Accordingly, I submit this wish list for future productions: Admittedly, costs would soar. On the other hand, at very little additional expense an expanded leaflet could profitably incorporate a synopsis, a compelling argument for the viability of the multi-generational strategy, and some tantalizing hints of the singular experience to come.

Although I found the entire production enthralling, on first view the America segment puzzled me, despite its beauty, intensity, and sense of urgency.

This mixed reaction prompted the second, aesthetic question: Although I was initially skeptical, through subsequent viewings I have come to embrace Zeisls Hiob as an entity, an effective conjunction of two dramatically different manners of storytelling and musical composition that serve a single overarching narrative. The forebears raised fundamental questions in their way; the descendants respond in theirs.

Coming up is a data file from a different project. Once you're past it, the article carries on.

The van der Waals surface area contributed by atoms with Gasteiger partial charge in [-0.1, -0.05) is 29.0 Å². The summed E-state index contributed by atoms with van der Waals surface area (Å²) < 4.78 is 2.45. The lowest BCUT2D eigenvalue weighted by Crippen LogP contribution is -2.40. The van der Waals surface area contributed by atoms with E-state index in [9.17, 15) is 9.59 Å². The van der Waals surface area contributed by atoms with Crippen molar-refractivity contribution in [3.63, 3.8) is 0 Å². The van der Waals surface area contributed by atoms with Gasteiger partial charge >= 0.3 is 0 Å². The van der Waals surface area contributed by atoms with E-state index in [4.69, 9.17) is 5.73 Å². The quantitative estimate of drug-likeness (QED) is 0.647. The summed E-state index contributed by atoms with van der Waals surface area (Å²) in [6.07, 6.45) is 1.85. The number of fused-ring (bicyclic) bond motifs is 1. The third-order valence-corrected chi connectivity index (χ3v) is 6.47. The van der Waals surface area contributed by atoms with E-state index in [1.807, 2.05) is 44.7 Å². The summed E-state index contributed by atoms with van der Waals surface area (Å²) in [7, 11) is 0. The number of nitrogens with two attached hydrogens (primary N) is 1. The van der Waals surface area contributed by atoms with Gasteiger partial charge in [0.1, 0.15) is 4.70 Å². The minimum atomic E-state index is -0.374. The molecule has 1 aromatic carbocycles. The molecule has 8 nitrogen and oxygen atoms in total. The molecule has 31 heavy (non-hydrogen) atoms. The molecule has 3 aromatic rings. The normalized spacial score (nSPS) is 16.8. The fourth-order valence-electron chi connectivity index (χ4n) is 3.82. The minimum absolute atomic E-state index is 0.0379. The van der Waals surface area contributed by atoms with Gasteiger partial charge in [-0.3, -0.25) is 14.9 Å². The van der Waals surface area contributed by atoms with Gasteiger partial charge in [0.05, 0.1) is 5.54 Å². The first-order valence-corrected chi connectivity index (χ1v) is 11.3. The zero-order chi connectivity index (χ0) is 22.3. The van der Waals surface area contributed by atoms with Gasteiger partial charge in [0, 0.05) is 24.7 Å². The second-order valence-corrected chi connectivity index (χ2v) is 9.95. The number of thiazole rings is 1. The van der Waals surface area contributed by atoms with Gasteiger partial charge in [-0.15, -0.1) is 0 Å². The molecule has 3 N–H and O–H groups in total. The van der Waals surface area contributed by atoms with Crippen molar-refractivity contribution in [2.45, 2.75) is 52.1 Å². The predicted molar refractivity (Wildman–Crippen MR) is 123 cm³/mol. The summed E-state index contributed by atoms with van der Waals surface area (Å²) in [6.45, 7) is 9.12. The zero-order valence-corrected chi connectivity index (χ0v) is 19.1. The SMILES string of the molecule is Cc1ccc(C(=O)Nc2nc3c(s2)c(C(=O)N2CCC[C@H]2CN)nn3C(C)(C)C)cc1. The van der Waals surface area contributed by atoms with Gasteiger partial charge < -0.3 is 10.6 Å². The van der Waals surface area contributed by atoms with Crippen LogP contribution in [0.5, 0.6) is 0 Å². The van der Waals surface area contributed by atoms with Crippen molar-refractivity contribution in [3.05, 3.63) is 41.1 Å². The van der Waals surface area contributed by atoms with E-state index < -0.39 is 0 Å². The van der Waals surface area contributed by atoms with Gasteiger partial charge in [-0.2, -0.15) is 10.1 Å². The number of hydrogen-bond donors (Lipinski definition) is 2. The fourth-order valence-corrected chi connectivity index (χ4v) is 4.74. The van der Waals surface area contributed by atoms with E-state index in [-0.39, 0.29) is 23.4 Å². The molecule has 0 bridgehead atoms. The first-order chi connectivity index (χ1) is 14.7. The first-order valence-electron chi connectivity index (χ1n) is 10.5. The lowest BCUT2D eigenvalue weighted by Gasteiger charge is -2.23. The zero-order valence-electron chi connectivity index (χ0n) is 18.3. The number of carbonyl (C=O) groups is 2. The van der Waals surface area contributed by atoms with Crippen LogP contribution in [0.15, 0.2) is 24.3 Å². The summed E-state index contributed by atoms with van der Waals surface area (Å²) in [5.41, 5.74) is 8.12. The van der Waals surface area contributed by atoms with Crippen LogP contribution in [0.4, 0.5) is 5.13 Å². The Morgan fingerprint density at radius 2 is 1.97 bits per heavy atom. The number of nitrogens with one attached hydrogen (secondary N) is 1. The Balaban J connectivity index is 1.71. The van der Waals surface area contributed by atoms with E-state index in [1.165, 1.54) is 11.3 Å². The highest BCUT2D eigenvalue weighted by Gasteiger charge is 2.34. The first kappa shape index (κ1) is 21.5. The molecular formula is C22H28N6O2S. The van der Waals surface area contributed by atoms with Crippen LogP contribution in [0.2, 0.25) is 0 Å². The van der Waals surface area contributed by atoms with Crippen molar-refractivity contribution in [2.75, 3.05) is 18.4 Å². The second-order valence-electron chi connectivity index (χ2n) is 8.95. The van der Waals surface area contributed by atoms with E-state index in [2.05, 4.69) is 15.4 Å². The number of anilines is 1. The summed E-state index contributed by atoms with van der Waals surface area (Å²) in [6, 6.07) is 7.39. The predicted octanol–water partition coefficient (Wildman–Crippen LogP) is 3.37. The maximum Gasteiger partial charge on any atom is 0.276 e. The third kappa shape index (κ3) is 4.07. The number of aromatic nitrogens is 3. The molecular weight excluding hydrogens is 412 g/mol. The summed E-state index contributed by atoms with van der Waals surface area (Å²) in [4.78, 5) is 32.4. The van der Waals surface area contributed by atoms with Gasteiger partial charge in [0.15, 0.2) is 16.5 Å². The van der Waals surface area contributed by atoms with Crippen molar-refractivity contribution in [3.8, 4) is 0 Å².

As powerfully demonstrated by the very structure of Zeisls Hiob's, tensions inevitably arise. In the end, however, the generations reconcile; the story is finished.

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In fact, Zeisl's Act II, Scene 2, is still firmly rooted in Poland and is laden with potent dramatic situations that elicited five of his greatest scenic complexes. In my opinion, this crowning scene is Zeisl's musical epitaph, in two senses: It is a Friday evening in late summer, one to two years later, on a street in the village of Zuchnow.

A Vesper hymn initiates a solemn prayer scene. A shocking confrontation ensues. Before rising to yet greater expressive heights, Zeisl inserts an episode for two drunks. Some might find comedy in Kafka's text, but Miron Hakenbeck detected menace. The narrative's main thread resumes with Zeisl's most erotic scene, the Cossack Michael's seduction of Mirjam or vice versa.